Sunday, August 1, 2010



He watches my entry

Down the tilt of pasture

Clumps of mud sinking rubber boots,

Chain saw load and fuel jugs,

Holds an eye on me

In his one position.

When I set to work he sets to work,

Drops off the long spring of telephone wire.

Through the day picks at brush piles, goes

Back onto the wire, withstands the heat, watches.

It is only when the saw is shut down I hear what

He says, the scale of whistles both sharp

And gentle to the ear, no one pitch alike, perhaps

The voice of many birds together, in this new one who

Peers down as I leave and now stars to sing.


Up on the hill where the sun warms

Under thick maples he used to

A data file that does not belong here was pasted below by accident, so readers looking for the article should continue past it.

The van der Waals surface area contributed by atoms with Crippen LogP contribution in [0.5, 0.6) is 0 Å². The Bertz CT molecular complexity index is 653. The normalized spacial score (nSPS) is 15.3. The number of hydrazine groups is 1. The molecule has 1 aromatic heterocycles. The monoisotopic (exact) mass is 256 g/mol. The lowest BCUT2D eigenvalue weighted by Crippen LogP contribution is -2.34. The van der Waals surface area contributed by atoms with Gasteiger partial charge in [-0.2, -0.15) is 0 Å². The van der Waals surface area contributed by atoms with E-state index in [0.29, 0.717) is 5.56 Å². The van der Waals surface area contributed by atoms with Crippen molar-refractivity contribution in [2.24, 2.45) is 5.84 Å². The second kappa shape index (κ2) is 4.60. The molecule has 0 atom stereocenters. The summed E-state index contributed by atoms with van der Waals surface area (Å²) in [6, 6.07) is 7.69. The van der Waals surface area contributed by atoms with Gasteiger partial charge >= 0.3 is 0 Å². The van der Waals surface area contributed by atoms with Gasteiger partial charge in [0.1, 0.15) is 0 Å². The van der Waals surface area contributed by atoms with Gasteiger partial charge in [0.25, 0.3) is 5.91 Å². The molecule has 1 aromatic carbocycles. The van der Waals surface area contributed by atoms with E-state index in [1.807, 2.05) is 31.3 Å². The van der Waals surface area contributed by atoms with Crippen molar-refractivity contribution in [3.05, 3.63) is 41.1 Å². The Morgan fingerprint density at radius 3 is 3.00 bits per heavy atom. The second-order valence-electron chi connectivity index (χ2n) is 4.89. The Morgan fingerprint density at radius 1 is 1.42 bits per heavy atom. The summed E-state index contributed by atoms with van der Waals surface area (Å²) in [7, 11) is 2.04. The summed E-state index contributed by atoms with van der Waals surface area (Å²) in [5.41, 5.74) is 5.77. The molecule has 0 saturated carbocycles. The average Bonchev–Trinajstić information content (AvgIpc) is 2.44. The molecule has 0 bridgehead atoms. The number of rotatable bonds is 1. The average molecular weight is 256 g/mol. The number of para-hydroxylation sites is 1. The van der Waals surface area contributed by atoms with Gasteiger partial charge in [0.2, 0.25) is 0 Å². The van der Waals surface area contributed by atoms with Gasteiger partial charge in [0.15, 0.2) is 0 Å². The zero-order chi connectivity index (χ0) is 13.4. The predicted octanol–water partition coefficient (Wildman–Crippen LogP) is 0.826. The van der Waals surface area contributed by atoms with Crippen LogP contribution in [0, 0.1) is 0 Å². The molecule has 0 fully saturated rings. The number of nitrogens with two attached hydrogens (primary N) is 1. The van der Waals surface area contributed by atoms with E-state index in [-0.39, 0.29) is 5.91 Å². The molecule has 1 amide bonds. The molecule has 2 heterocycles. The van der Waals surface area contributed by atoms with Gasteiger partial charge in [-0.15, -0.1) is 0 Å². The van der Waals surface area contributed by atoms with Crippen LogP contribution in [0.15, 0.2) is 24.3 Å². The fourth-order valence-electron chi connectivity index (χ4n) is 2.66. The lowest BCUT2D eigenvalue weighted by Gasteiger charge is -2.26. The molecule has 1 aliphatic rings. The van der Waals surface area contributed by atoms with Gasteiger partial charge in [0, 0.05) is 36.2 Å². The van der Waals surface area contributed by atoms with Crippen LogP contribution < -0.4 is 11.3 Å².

Pull a sled of sap buckets past,

I’d see him right there as I walked the road

Pastured in a circle of stamped snow,

Content with hay and pail of oats —

Soft brown except where the hooves

Bushed long white hairs.

Never seemed to move from that place

Though his eyes would see me from a distance,

Wait and turn his head as I went by —

We would look at one another, and I

Remember it very clear today as I pass

And he’s nowhere around —

Sold for $350 I found out later.

The first time in seven years

I haven’t nodded to him my hello,

And this walk isn’t the same.


Take two squared stones and

Drop them almost side by side

Lift the thinner slab of rock and

Bust your guts setting it on top

Now you got reason to sit down

from Where Rivers Meet, Bob Arnold
photo © bob arnold